Although I’ve always had one sorrow after another with the no, nay, never, I keep going back with more love each time. And I’ve already experienced many more good things than sorrows, although the sorrows really were sometimes serious, to say no more about them.
One is certain of sinking separately, only together can one be saved,28 behold one of the things Michelet can say so simply. Sometimes it seems he was deceiving himself, but later one said he was right after all.
It’s also applicable to Michelet’s own books, one has to have loved, then fallen out of love, then love again.29  3r:12 Will this mild weather be mild enough to thaw the ‘no, nay, never’ one of these days?
The weather is so very calm and mild sometimes, won’t that have an influence? Will I be chucked out during or shortly after ‘the big celebration’? God forbid!
Will the Trojans have let that Trojan horse in the form of a registered letter inside the walls of Troy?30 And if so, will the Greeks hidden in that horse, meaning the things written in that letter, overpower the fortress? Yes, I’m extremely anxious to know.
This much, at least, will become clear to Mr J.P.S. this evening, that he miscalculated this summer to some extent, thinking at first that he was dealing with a slight, sentimental passion that would wither and bleed to death!
Others besides J.P.S. thought so too; they thought so at Princenhage, especially Aunt Cornelie.
It was strange to see Her Hon.’s surprise when, in reply to their request to stop corresponding with Kee Vos and J.P.S., I told them a thing or two about my view of ‘the case in question’. She found my ‘unresignation’ extremely wicked! Especially when I said that I believed that resignation was mostly something very unchristian and that neither Jesus nor Paul had given us an example of it! And I fell completely from grace, once and for all I’m afraid, because Aunt Cornelie appeared to have set her heart on my doing one of the following three things: first ‘demoralizing’ myself, second going mad or dying of despair, third ‘meanwhile’ looking for another lass. Well, none of those three things appealed to me, I had equally little inclination for all three, and so I proposed a fourth, namely ‘to thaw the no, nay, never’. But ‘that fourth’ was probably not part of the religious systems of those Rev. Drs who are Her Hon.’s confessors and spiritual shepherds. Tell me, Theo, wouldn’t Aunt Cornelie actually be much better off without spiritual shepherds than with them?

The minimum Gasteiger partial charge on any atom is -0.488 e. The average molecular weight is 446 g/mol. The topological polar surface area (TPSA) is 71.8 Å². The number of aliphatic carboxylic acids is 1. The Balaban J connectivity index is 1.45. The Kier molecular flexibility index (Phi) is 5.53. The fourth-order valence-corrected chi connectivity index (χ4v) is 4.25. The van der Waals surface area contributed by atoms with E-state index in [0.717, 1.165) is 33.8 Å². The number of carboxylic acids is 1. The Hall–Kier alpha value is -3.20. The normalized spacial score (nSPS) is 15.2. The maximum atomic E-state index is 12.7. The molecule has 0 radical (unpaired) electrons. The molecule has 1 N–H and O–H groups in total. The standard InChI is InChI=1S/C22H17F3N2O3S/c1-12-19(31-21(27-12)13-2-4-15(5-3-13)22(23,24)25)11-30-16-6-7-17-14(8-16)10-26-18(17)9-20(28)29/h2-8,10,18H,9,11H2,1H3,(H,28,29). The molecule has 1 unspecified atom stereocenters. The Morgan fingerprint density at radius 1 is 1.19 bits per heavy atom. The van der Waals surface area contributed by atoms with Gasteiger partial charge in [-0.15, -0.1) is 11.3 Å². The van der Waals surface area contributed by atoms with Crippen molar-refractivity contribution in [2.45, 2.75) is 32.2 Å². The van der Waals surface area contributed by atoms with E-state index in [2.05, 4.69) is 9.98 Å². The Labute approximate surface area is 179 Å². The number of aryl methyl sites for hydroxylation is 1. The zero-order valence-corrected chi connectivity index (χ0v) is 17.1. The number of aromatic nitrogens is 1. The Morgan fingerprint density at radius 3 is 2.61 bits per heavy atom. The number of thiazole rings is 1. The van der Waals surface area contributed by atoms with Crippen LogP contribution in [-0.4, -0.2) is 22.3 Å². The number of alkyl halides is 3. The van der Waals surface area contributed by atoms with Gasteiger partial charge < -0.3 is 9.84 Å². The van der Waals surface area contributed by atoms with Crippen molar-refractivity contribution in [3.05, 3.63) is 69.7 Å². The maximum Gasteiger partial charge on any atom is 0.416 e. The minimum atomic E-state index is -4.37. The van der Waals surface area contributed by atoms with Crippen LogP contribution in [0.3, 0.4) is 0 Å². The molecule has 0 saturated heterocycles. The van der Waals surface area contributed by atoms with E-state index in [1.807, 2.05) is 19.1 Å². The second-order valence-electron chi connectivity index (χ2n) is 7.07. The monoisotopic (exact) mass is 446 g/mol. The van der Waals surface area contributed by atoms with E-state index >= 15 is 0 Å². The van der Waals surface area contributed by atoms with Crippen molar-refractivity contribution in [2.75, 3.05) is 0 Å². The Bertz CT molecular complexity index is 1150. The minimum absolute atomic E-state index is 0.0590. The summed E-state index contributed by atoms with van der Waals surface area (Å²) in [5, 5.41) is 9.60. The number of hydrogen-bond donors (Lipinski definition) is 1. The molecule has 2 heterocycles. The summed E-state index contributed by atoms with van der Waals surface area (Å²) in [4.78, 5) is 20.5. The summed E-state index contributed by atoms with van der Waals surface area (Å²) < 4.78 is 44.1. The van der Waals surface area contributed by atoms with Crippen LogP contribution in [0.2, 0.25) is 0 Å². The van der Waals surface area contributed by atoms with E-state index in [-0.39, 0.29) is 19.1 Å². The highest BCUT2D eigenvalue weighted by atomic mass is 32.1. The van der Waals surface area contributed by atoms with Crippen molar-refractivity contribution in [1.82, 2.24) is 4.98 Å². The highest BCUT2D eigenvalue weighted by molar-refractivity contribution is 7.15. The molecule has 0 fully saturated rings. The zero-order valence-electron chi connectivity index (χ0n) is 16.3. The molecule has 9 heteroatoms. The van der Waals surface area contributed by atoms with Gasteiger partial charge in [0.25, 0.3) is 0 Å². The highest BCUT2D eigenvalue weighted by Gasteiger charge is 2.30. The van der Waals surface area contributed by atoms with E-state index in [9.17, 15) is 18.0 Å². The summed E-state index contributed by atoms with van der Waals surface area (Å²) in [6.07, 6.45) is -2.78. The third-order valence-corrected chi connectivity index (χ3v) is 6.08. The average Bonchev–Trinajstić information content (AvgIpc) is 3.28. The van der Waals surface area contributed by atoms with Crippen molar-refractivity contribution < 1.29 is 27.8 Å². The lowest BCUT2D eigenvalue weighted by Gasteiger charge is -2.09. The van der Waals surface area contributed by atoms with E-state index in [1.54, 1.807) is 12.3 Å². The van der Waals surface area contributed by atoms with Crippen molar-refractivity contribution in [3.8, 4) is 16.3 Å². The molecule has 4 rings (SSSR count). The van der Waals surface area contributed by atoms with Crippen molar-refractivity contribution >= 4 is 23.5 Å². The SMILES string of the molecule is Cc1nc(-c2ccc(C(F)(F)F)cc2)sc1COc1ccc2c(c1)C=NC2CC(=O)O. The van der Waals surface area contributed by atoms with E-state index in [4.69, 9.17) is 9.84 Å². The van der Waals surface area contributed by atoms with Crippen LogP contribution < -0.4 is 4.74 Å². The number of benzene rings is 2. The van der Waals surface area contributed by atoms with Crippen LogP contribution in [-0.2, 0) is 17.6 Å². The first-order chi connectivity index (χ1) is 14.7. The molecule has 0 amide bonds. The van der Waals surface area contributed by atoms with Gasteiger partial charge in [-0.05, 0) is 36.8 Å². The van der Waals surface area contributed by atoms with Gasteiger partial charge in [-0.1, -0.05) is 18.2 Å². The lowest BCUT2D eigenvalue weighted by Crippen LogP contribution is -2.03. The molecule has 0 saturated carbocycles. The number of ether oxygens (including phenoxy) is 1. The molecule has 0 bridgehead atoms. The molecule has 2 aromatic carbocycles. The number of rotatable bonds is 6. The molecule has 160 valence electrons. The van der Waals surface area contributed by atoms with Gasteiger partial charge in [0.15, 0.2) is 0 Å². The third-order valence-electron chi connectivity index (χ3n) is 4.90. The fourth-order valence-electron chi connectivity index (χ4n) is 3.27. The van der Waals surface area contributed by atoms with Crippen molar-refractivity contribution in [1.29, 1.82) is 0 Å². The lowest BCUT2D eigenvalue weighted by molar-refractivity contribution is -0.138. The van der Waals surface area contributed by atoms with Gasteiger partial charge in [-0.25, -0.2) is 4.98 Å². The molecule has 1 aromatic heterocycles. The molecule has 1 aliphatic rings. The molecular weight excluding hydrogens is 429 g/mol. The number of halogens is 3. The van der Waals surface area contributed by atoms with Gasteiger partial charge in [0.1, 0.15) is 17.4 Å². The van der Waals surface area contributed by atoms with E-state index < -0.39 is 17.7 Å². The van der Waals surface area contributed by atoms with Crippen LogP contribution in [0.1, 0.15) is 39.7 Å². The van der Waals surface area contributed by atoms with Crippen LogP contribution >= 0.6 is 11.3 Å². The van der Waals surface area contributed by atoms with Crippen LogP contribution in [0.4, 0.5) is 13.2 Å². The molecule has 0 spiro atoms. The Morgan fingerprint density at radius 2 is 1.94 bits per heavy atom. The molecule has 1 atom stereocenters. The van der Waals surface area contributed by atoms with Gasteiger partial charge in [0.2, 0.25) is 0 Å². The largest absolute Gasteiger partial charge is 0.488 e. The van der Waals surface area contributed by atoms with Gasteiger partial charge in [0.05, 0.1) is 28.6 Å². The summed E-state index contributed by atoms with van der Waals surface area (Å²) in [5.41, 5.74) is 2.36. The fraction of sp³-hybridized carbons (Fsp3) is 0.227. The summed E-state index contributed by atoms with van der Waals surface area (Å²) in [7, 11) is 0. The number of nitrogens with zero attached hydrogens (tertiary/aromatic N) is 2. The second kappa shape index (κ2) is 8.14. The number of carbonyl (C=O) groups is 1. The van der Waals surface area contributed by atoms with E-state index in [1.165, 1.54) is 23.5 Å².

‘The lost sheep’ is dearer to God than 99 sheep that are so spiritual they always stay in the field of clover and never become familiar with the desert.31
I myself saw my child in the desert, alone and wandering and desolate, and I ran after her – the others – what do I care about them! She first, she and not ‘the others’ at all, ‘the others’ can get along very well without me, for that matter there will always be enough for ‘the others’, but there aren’t always people who understand her! And you, Theo, for which sheep will you let ‘THE OTHERS’ go? Adieu.

Ever yours,


Br. 1990: 187 | CL: 161
From: Vincent van Gogh
To: Theo van Gogh
Date: Etten, Wednesday, 23 November 1881

1. With regard to Van Gogh’s problems in the Borinage, see letter 153, n. 4.
a. Read: ‘kruit’ (ammunition).
2. A bibliography of the writings of J.P. Stricker appeared in Berlage 1887, pp. 35-36; see also BLGNP, vol. 1, p. 364. He also made contributions to various issues of Het Morgenlicht: Stichtelijk Dagboek voor het Christelijk Gezin (from 1866) and Bijbelsch Dagboek, of Godsdienstige Overdenkingen, the sequel of Godsdienstig Dagboek, of Stichtelijke Overdenkingen op Elken Dag des Jaars (from 1858).
3. J.P. Stricker, De schriftelijke nalatenschap der oud-Israëlitische profeten, wijzen en dichters. Amsterdam 1880 (Volksbibliotheek, published on behalf of the ‘Vereeniging tot handhaving en voortplanting van het liberale beginsel’ (Association for the maintenance and propagation of the principle of liberalism). See Brinkman 1882-1891; Powers Erickson 1998, p. 64 (n. 7), and Greer 1997, p. 42.